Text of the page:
In December, a commission attempt to assert authority over police policies was met with opposition from the administration.Eventually, a compromise was reached, and the police department is forwarding policies to the commission for review. The city has also failed to fill requests for public records on officer discipline for months, federal court documents show.

What’s next for the CPC?

It is unclear what will happen next. The commission has not met since Wallach’s letter was sent. The mayor’s office, in a statement this week, stood by its decision on Goodrick's nomination.

"It is evident that the CPC’s counsel erred on the side of caution and declined to articulate a firm position stating, 'the ambiguous language of Section 115-5 does not leave the matter free of doubt' and ultimately concludes that 'the best resolution would be for the Commission to nominate an Executive Director who the Mayor is comfortable appointing,'" said city spokesperson Tyler Sinclair.

"The CPC never engaged in a formal, transparent process for selecting the current interim executive director," Sinclair added. "The nominee was selected via a secret process without even submitting a public job application."

Goodrick, who was hired by the previous administration to manage the consent decree-created Community Police Commission, is now serving as Interim Executive Director. The position expires in April. The commission has not restarted a hiring committee since Bibb’s rejection of Goodrick’s nomination.

“I think we can work collaboratively with the mayor,” said commission co-chair John Adams. “If we do what he asks and go through the process, open up the hiring committee and involve the community and nominate the best person, I have to believe he would accept that. I just think we have to go through that process, the best process.”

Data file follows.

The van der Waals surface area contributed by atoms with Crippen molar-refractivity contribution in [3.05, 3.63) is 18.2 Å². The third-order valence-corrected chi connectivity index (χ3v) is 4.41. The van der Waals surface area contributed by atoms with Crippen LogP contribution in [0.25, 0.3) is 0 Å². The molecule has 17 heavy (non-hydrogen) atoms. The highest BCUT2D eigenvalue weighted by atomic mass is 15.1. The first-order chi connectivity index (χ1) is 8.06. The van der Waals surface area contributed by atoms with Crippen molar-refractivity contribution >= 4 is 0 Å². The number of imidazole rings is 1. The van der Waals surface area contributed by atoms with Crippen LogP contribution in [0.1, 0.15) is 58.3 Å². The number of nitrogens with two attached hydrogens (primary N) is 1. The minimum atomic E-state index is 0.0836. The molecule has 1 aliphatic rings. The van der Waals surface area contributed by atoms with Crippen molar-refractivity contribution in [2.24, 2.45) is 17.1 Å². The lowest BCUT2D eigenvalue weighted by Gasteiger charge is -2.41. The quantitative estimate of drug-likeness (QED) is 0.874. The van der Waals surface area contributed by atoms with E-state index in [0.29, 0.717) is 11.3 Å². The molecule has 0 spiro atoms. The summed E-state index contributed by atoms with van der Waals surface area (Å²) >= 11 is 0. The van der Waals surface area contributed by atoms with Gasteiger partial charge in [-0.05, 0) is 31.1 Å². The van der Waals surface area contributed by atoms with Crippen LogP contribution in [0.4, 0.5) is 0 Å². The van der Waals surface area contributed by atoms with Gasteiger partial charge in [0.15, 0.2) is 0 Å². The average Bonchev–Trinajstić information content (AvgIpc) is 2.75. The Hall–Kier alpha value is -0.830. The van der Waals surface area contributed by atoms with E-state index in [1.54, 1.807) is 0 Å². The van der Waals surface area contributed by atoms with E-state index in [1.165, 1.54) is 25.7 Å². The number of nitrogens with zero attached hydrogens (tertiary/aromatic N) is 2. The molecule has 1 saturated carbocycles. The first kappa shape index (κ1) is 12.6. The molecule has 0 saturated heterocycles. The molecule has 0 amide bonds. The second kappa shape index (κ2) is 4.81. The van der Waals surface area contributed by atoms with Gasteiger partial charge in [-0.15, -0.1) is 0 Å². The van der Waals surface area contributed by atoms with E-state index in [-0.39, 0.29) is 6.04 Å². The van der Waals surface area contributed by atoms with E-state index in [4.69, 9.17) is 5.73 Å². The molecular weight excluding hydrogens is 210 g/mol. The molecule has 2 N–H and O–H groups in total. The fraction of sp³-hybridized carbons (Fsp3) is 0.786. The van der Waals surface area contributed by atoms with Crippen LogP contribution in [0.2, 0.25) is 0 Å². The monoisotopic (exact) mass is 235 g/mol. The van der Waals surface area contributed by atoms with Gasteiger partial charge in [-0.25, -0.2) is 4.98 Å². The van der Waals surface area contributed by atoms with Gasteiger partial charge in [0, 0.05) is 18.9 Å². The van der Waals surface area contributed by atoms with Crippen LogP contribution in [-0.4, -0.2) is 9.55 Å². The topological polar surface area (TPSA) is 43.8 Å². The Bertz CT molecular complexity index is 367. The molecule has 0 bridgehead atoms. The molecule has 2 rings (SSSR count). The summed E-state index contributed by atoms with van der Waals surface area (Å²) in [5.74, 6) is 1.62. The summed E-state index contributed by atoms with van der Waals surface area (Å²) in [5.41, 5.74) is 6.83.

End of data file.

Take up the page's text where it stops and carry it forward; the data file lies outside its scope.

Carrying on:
Adams voted against making Goodrick the permanent executive director June andargued in favor of an open search for an executive director at the time. He added that he was speaking as an individual and not on behalf of the commission but said a more clear-cut ‘yes’ or ‘no’ from Wallach would have made it easier for the commission to go against the mayor.

“I think the first option is we just rescind that motion that was passed on June 14th and restart the hiring committee,” Adams said. “Or, if there are commissioners who want to keep fighting this, then that’s an option we’d have to consider.”

It's unclear whether there are enough votes to reopen the hiring committee and rescind Goodrick's nomination. The hiring committee was closed in June with a majority vote.

To at least one commissioner, Kyle Earley, the message in Wallach’s letter was crystal clear.

“We voted to make Jason Goodrick the executive director and hire staff to make sure we have a functioning commission,” Earley said. “That needs to be respected. And that needs to be upheld. And there should be no hiring committee to find a new executive director.”

Earley voted in favor of Goodrick's nomination. Another vote in favor at the time, Commissioner Teri Wang, said she's not sure she'd vote the same way now.

"I would probably vote to rescind the nomination," Wang said. "What I’ve seen and what I’ve experienced, as the chair of the rules and accountability committees, is he has not been able to move the work forward."

Wang pointed specifically to attempts to get records on officer discipline from the city in a timely fashion and the budgeted assistant director position that has been open since the commission's creation.

"I know that he is also between a rock and a hard place. As the interim executive director, it is very hard for him to exert his independence," Wang said.

Matthew Richmond is a reporter/producer focused on criminal justice issues at Ideastream Public Media.